June 24, 2015
We start with valuing independence and self-reliance as valuable virtues. Over time, it develops into a pride point. And then the mindset of “If you want it done right, you better do it yourself” develops. Of course, this is the fastest way sometimes. But doing it yourself is definitely not the best way at all times. And we all know it too.
And then we learn that when someone says “No” to what we ask, it is personal. We ask someone for help and they say no, we are insulted and mortified and swear never to ask anyone for help. On the other hand, if they do help out, then we feel obligated to them – and we know that obligations are bad, they are very bad. We have learnt this too.
The craziness is that these so-called positive values have built up over the years mostly without conscious thought and have not been evaluated in the context of our lives and what we want .
Reading Amanda Palmer’s book The Art of Asking alerted me to this pattern in my thinking. I pondered about this asking for help, and independence and self reliance quite a bit. And realized that to grow, we need to ask. Anything “entrepreneurial” needs people, and we need to ask people. For anything “artistic” we need people and we need to ask people.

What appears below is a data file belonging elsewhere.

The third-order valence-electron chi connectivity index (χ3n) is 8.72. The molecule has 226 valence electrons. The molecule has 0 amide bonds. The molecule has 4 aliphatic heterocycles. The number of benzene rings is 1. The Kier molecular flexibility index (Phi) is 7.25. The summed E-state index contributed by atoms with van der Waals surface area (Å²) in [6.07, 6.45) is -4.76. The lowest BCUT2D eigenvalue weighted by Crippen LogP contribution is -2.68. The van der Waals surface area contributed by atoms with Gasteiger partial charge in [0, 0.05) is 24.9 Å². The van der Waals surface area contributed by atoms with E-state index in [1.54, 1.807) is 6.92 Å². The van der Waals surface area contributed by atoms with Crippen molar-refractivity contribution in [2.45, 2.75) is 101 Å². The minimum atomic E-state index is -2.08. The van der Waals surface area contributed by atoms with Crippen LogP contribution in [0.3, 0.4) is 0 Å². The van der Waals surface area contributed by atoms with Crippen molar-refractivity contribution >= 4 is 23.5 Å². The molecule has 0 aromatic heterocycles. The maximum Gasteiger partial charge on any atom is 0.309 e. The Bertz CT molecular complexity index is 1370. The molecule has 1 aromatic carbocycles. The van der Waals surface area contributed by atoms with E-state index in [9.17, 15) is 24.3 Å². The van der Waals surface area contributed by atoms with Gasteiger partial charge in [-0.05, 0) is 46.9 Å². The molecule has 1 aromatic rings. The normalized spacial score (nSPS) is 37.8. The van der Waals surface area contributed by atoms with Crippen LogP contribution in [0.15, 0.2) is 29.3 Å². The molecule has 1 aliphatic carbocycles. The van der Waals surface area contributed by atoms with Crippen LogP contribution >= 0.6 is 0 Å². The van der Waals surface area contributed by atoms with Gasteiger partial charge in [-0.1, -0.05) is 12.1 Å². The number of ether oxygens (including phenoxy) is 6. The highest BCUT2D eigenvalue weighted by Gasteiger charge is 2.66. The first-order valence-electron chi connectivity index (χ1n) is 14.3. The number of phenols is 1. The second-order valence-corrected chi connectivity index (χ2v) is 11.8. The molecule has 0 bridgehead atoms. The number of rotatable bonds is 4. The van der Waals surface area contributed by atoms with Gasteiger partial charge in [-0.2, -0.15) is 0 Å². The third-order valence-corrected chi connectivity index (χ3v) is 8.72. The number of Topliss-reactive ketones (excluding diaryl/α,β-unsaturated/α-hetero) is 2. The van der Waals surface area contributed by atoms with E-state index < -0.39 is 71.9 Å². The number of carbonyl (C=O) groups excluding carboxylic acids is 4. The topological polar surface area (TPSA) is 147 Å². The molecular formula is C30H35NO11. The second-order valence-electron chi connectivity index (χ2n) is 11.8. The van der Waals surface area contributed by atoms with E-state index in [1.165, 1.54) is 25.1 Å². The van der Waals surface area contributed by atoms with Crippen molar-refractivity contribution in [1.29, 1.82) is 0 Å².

However, I still value independence and self-reliance – maybe not as much as before, and definitely not exclusively. So how can I ask for help and be independent at the same time?
I realized I was setting myself up with a false choice. I can be self-reliant and independent – but at the same time intelligent enough to know when to ask for help and humble enough to actually ask it, and generous enough to take no for what it actually means.
Suprada Urval's blog.